The United States Constitution, specifically the Fifth Amendment, guarantees all citizens the protection of due process when they are faced with the possible loss of life, liberty and property through the actions of the federal government against them. Additionally, the Fourteenth Amendment affords this same protection to the citizens against such depriwations when actions are taken by the states against them. Sections 1, 9 and 11 of Article I of the Pennsylvania Constitution reiterate these rights and the due process protections safeguarding these rights. In that respect, the various political subdivisions comprising Pennsylvania are bound by law to respect these rights and protections as well.
Due process is divided into two concentrations: procedural and substantive. Procedural due process concerns an actual methodology implemented, typically by statute or some other rule, during the adjudication of an issue or matter. Substantive due process, however, requires the substance, the content, of any legislation to be reasonable and fair and to promote a justifiable governmental objective.
In Pennsylvania, the procedural due process requirements are provided for in the Local Agency Law (2 Pa, C.S.A. Sections 105, 551-555, 751-754). In some respects, the essential characteristics of the Sunshine Laws, which govern the manner in which municipal governments, among others, establish their rules parallel the aspects of procedural due process. First, adequate notice must be given to the constituents, notifying interested parties of the possible action to be undertaken. This allows such parties to be aware of the matter under consideration; to have the opportunity to present any objections they may have, to ascertain what in fact the proposed action is to be and what is necessary to protect their interests.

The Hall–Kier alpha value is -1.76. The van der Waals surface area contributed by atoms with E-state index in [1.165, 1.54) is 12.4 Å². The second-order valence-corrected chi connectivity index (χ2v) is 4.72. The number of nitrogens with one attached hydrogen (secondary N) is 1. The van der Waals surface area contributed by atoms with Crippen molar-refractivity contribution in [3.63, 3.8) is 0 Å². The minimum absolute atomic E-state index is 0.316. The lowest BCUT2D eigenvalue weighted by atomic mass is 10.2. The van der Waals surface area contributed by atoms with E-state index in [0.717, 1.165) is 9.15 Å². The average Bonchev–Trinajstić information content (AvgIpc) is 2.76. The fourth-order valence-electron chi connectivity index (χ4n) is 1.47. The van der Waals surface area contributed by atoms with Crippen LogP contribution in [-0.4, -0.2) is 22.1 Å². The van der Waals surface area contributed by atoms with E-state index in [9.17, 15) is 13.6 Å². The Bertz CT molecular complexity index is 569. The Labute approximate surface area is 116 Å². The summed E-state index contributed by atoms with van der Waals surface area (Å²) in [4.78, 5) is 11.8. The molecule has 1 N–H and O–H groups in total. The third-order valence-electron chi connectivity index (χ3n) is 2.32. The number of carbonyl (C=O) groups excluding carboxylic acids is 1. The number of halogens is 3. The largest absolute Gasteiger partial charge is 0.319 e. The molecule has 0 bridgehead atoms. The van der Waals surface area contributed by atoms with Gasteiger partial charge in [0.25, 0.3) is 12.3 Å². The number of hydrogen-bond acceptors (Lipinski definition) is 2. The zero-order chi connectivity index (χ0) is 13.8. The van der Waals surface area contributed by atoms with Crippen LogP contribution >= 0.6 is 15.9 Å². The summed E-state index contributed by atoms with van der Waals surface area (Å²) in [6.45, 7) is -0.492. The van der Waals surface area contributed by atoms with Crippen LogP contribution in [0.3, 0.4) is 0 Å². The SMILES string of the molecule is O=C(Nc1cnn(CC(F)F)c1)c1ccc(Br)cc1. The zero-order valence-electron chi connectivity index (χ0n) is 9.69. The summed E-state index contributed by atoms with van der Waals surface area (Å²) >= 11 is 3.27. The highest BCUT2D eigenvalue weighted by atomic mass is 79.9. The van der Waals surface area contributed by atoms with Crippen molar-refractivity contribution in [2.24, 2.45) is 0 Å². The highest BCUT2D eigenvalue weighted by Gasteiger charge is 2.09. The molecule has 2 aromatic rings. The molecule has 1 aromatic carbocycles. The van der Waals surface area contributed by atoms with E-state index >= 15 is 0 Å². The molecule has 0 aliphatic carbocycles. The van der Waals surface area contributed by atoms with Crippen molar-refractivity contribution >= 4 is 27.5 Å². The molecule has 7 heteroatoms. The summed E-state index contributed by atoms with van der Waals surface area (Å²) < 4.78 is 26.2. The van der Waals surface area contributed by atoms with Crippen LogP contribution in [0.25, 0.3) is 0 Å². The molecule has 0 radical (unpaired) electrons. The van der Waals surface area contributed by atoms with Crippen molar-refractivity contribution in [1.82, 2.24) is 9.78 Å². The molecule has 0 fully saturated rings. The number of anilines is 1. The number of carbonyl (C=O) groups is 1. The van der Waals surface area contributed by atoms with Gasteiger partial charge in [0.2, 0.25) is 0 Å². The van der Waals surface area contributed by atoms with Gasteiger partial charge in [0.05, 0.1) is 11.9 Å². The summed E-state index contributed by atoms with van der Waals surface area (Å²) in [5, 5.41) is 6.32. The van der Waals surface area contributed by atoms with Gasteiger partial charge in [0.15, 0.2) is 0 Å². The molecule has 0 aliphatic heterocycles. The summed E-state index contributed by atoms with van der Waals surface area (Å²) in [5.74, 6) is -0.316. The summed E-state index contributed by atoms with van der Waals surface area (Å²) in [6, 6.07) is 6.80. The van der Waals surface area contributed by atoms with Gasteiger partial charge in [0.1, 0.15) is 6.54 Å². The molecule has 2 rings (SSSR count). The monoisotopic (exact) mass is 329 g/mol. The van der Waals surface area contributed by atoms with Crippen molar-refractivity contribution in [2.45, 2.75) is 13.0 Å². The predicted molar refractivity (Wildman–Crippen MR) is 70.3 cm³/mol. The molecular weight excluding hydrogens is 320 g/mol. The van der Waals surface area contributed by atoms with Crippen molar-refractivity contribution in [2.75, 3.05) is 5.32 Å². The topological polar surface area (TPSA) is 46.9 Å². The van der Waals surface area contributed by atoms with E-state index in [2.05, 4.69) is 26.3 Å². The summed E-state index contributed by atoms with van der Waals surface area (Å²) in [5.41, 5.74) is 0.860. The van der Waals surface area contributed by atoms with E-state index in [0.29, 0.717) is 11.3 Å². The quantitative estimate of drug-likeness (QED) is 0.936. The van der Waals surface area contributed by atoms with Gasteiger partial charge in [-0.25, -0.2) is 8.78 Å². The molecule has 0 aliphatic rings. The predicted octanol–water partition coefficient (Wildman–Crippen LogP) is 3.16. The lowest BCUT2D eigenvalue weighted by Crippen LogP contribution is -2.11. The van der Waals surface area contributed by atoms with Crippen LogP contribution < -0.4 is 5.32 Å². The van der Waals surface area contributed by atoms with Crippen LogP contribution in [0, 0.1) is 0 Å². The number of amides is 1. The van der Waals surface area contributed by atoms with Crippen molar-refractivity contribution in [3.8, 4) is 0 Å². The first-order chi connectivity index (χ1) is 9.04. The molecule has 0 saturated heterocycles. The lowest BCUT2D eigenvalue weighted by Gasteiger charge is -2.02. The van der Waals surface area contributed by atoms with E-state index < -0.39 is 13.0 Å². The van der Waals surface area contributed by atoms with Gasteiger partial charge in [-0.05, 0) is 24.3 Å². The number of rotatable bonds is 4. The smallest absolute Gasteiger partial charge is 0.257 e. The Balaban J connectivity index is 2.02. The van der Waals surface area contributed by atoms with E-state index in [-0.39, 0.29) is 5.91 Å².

Next, a hearing is required when the potential deprivation of an individual’s liberty or property could become a reality. That is, the individual facing the possible loss of any of these aforementioned rights must be given the opportunity to be heard by the governmental unit set to enact the ordinance or resolution.
Moreover affording the person the occasion for the hearing, as in any court of law, the governing body or decision maker(s) must be objective, neutral and unprejudiced towards the individual.
As with any civil or criminal action, the party who is confronted with the peril of losing any of these fundamental rights is permitted representation by counsel before the decision maker(s). Likewise, not only are parties permitted to present evidence in their own defense and to exhibit why the proposed deprivation is untrue, they are encouraged to do so. This is attained prior to the convening of the tribunal and through discovery through the hearing itself by challenging and cross-examining opposing witnesses.
Finally, after all evidence is presented, a decision is made. If the decision is not in favor of the party whose interests are threatened, the reasons and the evidence upon which the decision is based must be specified.
Once these criteria are satisfied, the municipal entity can typically show the procedural due process protections have been met, should the affected party bring such a challenge as the violation of these rights.
Substantive due process, however, requires the substance, the content and the applicability of any legislation to be reasonable and fair and to promote a justifiable governmental objective. That is, aside from being sensible and unbiased, the law, ordinance or resolution should be, among other purposes, in the interest of the public safety, health, or welfare. The purpose of substantive due process is to guarantee a person’s life, liberty or property is not taken by the government without proper justification.